What happens if the taxis of major cities are replaced by Uber? What if a central part of your urban transportation system depends on an app based on California? Do you think that a city hall could stand up to an multinational with the kind of battles it wages against taxi unions? What happens when your streets and your cars are commodities that are coordinated thanks to software and a set of rules that you don’t control? And perhaps the most clarifying: Do you really think that in California would let its transportation system be run from Barcelona?
All these questions are part of the conclusions Bruce Sterling draws about “Smart Cities.” The discourse on the “Sharing Economy” has detoured the debate and hidden the project of recentralization of networks and the power of the Internet giants. But it’s still there. And as the father of cyberpunk reminds us, it not only has political consequences in the city, but globally, and geopolitically.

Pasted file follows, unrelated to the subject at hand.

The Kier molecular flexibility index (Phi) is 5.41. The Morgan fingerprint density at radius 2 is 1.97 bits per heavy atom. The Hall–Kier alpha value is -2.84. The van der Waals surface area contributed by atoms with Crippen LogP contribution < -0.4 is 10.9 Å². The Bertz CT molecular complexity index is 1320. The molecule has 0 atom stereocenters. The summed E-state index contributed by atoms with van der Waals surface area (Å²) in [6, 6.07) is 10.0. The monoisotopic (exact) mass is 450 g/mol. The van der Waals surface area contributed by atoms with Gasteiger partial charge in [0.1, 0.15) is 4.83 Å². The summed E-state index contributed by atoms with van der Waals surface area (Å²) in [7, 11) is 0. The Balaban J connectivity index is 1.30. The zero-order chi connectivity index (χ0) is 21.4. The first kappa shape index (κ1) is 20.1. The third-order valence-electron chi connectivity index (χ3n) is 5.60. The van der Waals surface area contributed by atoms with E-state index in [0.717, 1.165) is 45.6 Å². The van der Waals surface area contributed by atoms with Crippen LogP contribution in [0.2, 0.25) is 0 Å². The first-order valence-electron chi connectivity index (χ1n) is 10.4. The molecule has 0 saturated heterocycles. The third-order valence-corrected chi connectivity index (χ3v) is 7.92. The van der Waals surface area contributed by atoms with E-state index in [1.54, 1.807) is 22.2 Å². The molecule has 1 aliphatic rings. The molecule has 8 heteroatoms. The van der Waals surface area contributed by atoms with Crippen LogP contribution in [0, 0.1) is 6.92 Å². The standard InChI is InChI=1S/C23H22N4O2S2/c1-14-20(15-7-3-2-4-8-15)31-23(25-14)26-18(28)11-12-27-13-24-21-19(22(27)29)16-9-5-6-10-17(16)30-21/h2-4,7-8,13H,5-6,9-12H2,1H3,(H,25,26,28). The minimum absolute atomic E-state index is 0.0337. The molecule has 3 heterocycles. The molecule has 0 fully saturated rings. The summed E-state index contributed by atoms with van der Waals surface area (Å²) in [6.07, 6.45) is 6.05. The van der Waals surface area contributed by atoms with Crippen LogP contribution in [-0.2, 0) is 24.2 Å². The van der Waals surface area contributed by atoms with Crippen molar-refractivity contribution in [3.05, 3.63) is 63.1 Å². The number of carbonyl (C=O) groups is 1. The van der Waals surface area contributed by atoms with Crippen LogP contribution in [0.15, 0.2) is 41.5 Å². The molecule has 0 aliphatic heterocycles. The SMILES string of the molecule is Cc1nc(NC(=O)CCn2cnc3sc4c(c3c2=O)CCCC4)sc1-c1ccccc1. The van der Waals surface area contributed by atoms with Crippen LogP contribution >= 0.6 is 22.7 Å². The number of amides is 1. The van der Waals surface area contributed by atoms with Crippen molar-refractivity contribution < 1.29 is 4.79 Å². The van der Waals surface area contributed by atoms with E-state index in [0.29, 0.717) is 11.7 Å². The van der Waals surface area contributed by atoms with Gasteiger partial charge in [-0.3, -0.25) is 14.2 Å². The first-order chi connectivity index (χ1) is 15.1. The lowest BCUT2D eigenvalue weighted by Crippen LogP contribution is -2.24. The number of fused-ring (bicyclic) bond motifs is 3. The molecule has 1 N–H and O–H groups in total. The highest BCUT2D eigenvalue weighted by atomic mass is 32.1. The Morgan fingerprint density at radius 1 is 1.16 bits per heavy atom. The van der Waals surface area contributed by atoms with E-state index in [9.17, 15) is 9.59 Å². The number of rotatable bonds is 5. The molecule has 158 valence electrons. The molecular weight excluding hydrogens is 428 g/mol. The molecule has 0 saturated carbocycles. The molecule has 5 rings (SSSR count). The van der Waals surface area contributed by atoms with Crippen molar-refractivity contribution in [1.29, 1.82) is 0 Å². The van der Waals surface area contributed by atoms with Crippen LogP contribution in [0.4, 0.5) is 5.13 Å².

So, does Sterling want to close the door on the “Sharing Economy” or the “Smart City?” Absolutely not. He’s simply reminding us that is a battlefield on which the different subjects must recognize what network structures and what architectures of power create a world where we have space. And in recentralization, there’s no space for citizenship.